My photography is a quest to capture short-lived moments of brilliance. Working in remote, mountainous environments, these moments can be incredibly brief. From the annual changing of the fall foliage, to the first snow of the season, to the first few rays of light that illuminate the mountains every morning, each of my images captures a momentary, unique, and transient occurrence.

I think of every photograph I take as a once in a lifetime opportunity, and feel lucky to have been able to witness these moments in person. My images represent the fleeting glimpses of intensity that occur in the ever-changing alpine world. Each photograph is a transformation of that fleeting moment into an enduring, physical work of art.

I'm not entirely sure how I ended up becoming a photographer. It was a slow, gradual process that seemed to flow naturally from my love of the outdoors. Years of hiking, climbing, and skiing through the mountains presented me with ample opportunities, and the camera has always been by my side. I like to tell people that I became a photographer because it allows me to justify all of the time I "wasted" over the years. But the fact is, while it may not have been a conscious decision, I like to think this has been my plan all along.

My photographic process involves waking up early, staying out late, hiking in the dark, and occasionally getting lost in order to catch the dramatic lighting on the landscape. I sit and wait. Sometimes for hours on end. Often, it is rather cold. I sleep in the snow, on top of mountains, or sometimes not at all. And on 75% of those days, my camera doesn't even come out of my backpack. But every once in a while all of that work pays off, and I am able to capture something that I feel is truly worthy. Each image involves quite a bit of patience, timing, and luck.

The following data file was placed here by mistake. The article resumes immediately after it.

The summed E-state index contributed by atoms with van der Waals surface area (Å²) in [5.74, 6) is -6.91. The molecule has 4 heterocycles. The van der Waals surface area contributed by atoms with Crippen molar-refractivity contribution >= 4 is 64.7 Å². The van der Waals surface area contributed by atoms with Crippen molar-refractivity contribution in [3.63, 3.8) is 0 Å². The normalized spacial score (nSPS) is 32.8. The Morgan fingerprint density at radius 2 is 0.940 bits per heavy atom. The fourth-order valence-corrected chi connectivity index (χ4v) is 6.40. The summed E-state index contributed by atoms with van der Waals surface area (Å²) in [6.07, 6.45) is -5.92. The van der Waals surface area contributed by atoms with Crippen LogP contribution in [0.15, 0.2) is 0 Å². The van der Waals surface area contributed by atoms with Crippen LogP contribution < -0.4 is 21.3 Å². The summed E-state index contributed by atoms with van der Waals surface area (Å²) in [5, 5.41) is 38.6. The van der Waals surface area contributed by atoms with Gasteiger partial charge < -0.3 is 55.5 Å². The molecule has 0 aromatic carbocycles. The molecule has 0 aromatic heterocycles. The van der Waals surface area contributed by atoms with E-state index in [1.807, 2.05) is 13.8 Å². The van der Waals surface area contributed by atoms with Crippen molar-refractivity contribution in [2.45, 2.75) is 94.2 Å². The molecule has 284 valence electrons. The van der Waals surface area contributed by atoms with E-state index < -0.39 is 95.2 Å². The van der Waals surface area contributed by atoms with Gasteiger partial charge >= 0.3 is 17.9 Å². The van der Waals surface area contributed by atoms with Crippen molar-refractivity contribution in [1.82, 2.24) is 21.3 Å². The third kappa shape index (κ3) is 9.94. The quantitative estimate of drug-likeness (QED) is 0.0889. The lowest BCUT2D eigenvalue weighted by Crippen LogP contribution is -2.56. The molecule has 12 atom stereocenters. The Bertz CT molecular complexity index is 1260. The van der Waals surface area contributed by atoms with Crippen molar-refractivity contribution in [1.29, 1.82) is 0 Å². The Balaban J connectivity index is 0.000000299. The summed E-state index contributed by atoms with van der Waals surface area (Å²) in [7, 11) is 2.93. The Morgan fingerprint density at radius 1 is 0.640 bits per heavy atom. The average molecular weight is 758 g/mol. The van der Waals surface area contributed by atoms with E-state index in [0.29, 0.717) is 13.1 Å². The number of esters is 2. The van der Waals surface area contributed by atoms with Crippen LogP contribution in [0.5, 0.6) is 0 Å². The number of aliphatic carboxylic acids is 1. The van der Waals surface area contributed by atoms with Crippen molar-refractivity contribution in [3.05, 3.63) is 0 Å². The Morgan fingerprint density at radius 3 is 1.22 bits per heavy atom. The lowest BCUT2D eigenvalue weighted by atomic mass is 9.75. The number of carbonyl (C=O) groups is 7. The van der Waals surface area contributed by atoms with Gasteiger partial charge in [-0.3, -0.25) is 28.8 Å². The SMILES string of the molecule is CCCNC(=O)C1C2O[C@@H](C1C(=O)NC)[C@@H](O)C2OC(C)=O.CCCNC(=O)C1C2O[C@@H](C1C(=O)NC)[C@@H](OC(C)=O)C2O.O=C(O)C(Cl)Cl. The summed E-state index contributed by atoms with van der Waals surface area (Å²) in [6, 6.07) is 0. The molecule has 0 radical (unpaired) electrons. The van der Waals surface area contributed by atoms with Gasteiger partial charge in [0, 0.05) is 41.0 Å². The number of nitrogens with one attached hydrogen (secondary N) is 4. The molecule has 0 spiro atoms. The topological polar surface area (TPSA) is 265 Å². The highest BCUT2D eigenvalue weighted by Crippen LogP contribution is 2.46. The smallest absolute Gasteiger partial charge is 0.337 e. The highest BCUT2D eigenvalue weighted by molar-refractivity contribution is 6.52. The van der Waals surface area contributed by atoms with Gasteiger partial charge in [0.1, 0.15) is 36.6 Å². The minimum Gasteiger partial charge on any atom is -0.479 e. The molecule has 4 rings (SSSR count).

The equipment I use to capture my photos is quite simple. The most important piece of equipment I have is a reliable alarm clock, followed by some decent hiking shoes, a bright headlamp, and occasionally a map. Food and water are also somewhat important, though I can get by without them.

For camera equipment, I have a sturdy tripod and a set of graduated neutral density filters. The images are captured using either a medium format film camera, or a modern digital camera. Beyond that, I try not to pay much attention to the technical aspects of my camera, as I strongly believe that equipment is irrelevant.

I am almost completely self taught, having taken only two photo classes in high school, and possessing a college degree in something completely unrelated. Instead of formal training, I have gone the route of trial and error. This has involved spending countless hours in the mountains, doing what I love. And just as many hours spent pouring over photographs, figuring out how to get better.

During the winter, my time is spent on skis, climbing mountains with friends and shooting photos along the way. The snow is what brought me to California, and backcountry skiing still remains my favorite pastime. In 2008 I co-authored a guidebook on the subject (Backcountry Skiing California's Eastern Sierra), and that is essentially what propelled me to where I am today.